It’s for that reason that, although it may come to occupy a similar place in our cultural conversation, Rings of Power seems unlikely to be as intriguing as Game of Thrones. There will certainly be some nefarious plotting, and it seems likely that the show’s creative team will have to create characters that are slightly more complicated than those that exist in the movies, but ultimately, Rings of Power likely exists in a universe that’s far more interested in primordial questions about the nature of good and evil and, as a result, spends less time delving into the gray morality of individual characters.
Unless Rings of Power proves to be a wild departure from that tone, it’s going to be, in its way, a much easier show to get your hands around. It may have just as much mythology and lore, but at the end of the day, that lore is biblical and elemental. With Thrones, Martin thrives in the space between myth and reality and loves the ambiguity of a legend that has faded or changed over time. Lord of the Rings is very much not that kind of story. The heroes are good, and they emerge victorious because the prophecy foretold it.
That is not to say that Middle-earth does not have space for ambiguity or for its characters to explore the gray. Often, though, what motivates conflict in Lord of the Rings are disagreements about whether the mission is worth pursuing, or whether the forces of evil can really be overcome. There are very few naked power plays in this world, and those that do exist are typically punished. It’s a much more moral universe, but that doesn’t mean it has to be a less interesting one.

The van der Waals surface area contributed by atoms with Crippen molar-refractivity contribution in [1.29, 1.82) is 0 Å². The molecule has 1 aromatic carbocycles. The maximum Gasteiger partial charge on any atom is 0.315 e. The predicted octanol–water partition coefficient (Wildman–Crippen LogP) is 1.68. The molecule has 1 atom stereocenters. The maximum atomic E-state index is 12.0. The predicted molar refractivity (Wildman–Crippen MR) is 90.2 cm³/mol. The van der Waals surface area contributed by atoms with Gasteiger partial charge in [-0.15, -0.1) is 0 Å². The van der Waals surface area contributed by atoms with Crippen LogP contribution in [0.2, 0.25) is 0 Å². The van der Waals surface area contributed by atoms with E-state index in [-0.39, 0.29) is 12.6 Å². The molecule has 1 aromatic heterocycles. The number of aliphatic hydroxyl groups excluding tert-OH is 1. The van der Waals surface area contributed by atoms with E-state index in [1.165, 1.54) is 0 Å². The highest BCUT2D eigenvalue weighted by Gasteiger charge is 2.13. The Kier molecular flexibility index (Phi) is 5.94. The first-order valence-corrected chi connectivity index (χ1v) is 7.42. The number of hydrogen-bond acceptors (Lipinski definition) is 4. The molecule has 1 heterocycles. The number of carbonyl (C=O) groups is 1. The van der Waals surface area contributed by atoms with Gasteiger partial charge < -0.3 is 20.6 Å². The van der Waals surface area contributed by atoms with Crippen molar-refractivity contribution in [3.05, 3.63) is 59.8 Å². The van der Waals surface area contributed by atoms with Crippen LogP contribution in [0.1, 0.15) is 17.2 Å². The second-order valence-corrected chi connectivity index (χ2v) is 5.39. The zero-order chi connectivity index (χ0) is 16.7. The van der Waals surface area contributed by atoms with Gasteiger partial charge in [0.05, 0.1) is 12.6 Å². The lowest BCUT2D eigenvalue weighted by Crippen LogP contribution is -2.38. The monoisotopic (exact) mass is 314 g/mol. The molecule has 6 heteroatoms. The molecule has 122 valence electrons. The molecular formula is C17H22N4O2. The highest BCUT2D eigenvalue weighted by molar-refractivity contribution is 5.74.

Peter Jackson’s original Lord of the Rings film trilogy leaned into the overwhelming sincerity of Tolkien’s novels. It depicted the occasional villain, but it wasn’t incredibly interested in the psychology of those characters the way that Martin might be. Instead, Tolkien focused on the flawed heroes who were trying their best to make their world better. He was a product of World War II, the rare conflict with clear moral stakes in which the side fighting for justice didn’t have everything figured out, but was nonetheless doing the right thing.
Martin’s world, one of political intrigue and darkness, is certainly an intriguing one. Still, in spite of the hours and hours of handwringing over whether House of the Dragon and Rings of Power can both exist, the shows themselves are likely to be quite different. It’s possible, of course, that Rings of Power will lean into the power plays that made Game of Thrones such an enormous success. What seems more likely, though, is that the show steers away from those kinds of power games and toward a set of heroes confronting a force that is both existential and unrelenting. Not all great stories are the same, even if those stories take place in worlds with dragons.
House of the Dragon is streaming now on HBO Max. The Rings of Power will begin streaming on Prime Video on September 1.
- House of the Dragon and the power of female rage
- Video games to play for fans of House of the Dragon and Lord of the Rings
- 10 best moments from Peter Jackson’s Lord of the Rings saga
- Game of Thrones: the best Jon Snow episodes
- Hobbits and the twin towers: how The Lord of the Rings helped get us through 9/11